Archive | Maritime Security

Counter-piracy and Maritime Security, CEISR conference series, 9 March 2016

Counter-piracy and Maritime Security: addressing security challenges in the Gulf of Guinea CEISR “Study Half Day” conference series, 9 March 2016 The West Africa region is beset by numerous security challenges. Some of the most pressing security issues in the region take place in and around the maritime environment of the Gulf of Guinea, a vital space for the economic development of a vast region. Unless adequately addressed, at-sea security challenges such as piracy and other criminal activities will remain obstacles to the future prosperity of millions in the West Africa region. The conference organised by the University of Portsmouth, Centre for European and International Studies Research, will explore some […]

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Fragility, violence and criminality in the Gulf of Guinea.

By Dr. Elisa Lopez Lucia – The Gulf of Guinea is rich in oil and gas, and a major international trade route. While oil wealth in the context of weak governance and under-development is creating tensions leading to criminality and violence, high geostrategic stakes provide the incentives for national, regional and international actors to seek solutions. This rapid literature review analyses the causes, dynamics and responses to maritime security issues in three concentrated areas: the Niger Delta, the Bakassi peninsula and along the West African coast between Nigeria and Cote d’Ivoire. It shows that the many actors who are either directly involved in or enabling criminality in the region maintain […]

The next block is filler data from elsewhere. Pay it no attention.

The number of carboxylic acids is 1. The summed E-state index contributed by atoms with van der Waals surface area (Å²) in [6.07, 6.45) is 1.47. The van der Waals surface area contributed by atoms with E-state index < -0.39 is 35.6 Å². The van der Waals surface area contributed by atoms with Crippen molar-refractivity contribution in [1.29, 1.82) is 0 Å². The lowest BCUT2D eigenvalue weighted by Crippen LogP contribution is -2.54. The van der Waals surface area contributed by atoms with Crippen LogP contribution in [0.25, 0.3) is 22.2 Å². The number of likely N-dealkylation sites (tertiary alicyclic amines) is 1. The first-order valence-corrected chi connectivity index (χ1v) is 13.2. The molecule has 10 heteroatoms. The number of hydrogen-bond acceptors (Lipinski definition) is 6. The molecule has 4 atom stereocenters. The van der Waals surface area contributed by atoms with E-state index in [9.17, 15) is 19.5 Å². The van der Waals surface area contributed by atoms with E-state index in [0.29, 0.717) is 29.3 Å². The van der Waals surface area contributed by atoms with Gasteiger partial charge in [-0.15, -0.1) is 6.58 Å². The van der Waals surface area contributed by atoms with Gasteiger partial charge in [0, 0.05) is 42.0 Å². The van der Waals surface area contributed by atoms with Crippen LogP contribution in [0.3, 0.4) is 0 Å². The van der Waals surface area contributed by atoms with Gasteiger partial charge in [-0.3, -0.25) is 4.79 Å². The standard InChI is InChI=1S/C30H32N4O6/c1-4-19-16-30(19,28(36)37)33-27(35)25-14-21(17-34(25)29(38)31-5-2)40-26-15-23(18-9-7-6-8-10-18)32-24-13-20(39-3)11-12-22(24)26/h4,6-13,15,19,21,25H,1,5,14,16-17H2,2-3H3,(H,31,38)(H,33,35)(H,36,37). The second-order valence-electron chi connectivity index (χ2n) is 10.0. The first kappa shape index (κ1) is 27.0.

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Facing the geopolitical consequences of the falling oil price in West Africa

By Sophie Quintin Adali – Oil is the king of commodities and its tumbling price has thrown global financial markets into turmoil. For fragile oil-dependent West African states this situation could spell disaster with serious consequences for international security. If the falling crude price means cheaper petrol at the pump for oil-importing European states, the outlook for their oil industry is rather gloomier. In the short to medium terms, companies will need to adjust by axing jobs and investments. For oil-exporting economies, adjusting could prove far more problematic. It is worth recalling that the crash of the oil price in 1985 was one of the determinant factors in the collapse […]

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